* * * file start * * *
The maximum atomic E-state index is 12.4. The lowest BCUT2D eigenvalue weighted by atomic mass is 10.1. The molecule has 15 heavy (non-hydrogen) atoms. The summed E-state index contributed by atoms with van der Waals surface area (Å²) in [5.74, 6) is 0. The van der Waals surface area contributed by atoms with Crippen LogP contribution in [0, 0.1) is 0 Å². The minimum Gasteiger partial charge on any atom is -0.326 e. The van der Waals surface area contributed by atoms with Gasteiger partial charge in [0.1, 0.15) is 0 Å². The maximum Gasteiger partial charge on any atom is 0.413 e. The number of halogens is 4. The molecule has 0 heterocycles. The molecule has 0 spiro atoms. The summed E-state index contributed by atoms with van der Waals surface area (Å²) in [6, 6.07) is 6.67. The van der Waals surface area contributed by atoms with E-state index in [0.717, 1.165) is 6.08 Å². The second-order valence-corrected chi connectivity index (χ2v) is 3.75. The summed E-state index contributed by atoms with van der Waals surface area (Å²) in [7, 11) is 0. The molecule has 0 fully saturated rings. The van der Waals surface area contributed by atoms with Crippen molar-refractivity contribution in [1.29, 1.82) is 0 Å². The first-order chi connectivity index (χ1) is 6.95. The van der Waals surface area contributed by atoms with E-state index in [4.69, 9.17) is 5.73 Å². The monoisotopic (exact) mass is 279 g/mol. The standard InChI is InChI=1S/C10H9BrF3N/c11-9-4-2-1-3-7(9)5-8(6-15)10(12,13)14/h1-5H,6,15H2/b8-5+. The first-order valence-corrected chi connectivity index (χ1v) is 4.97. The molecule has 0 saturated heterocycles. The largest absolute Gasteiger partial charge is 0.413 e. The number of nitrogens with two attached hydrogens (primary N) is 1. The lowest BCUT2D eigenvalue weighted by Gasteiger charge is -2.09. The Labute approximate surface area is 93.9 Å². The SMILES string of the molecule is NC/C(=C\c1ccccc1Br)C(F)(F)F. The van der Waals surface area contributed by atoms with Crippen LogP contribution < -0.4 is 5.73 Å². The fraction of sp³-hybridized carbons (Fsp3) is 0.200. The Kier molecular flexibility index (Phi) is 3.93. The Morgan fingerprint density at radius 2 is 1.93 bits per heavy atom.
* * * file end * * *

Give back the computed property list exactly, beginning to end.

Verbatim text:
The maximum atomic E-state index is 12.4. The lowest BCUT2D eigenvalue weighted by atomic mass is 10.1. The molecule has 15 heavy (non-hydrogen) atoms. The summed E-state index contributed by atoms with van der Waals surface area (Å²) in [5.74, 6) is 0. The van der Waals surface area contributed by atoms with Crippen LogP contribution in [0, 0.1) is 0 Å². The minimum Gasteiger partial charge on any atom is -0.326 e. The van der Waals surface area contributed by atoms with Gasteiger partial charge in [0.1, 0.15) is 0 Å². The maximum Gasteiger partial charge on any atom is 0.413 e. The number of halogens is 4. The molecule has 0 heterocycles. The molecule has 0 spiro atoms. The summed E-state index contributed by atoms with van der Waals surface area (Å²) in [6, 6.07) is 6.67. The van der Waals surface area contributed by atoms with E-state index in [0.717, 1.165) is 6.08 Å². The second-order valence-corrected chi connectivity index (χ2v) is 3.75. The summed E-state index contributed by atoms with van der Waals surface area (Å²) in [7, 11) is 0. The molecule has 0 fully saturated rings. The van der Waals surface area contributed by atoms with Crippen molar-refractivity contribution in [1.29, 1.82) is 0 Å². The first-order chi connectivity index (χ1) is 6.95. The van der Waals surface area contributed by atoms with E-state index in [4.69, 9.17) is 5.73 Å². The monoisotopic (exact) mass is 279 g/mol. The standard InChI is InChI=1S/C10H9BrF3N/c11-9-4-2-1-3-7(9)5-8(6-15)10(12,13)14/h1-5H,6,15H2/b8-5+. The first-order valence-corrected chi connectivity index (χ1v) is 4.97. The molecule has 0 saturated heterocycles. The largest absolute Gasteiger partial charge is 0.413 e. The number of nitrogens with two attached hydrogens (primary N) is 1. The lowest BCUT2D eigenvalue weighted by Gasteiger charge is -2.09. The Labute approximate surface area is 93.9 Å². The SMILES string of the molecule is NC/C(=C\c1ccccc1Br)C(F)(F)F. The van der Waals surface area contributed by atoms with Crippen LogP contribution < -0.4 is 5.73 Å². The fraction of sp³-hybridized carbons (Fsp3) is 0.200. The Kier molecular flexibility index (Phi) is 3.93. The Morgan fingerprint density at radius 2 is 1.93 bits per heavy atom.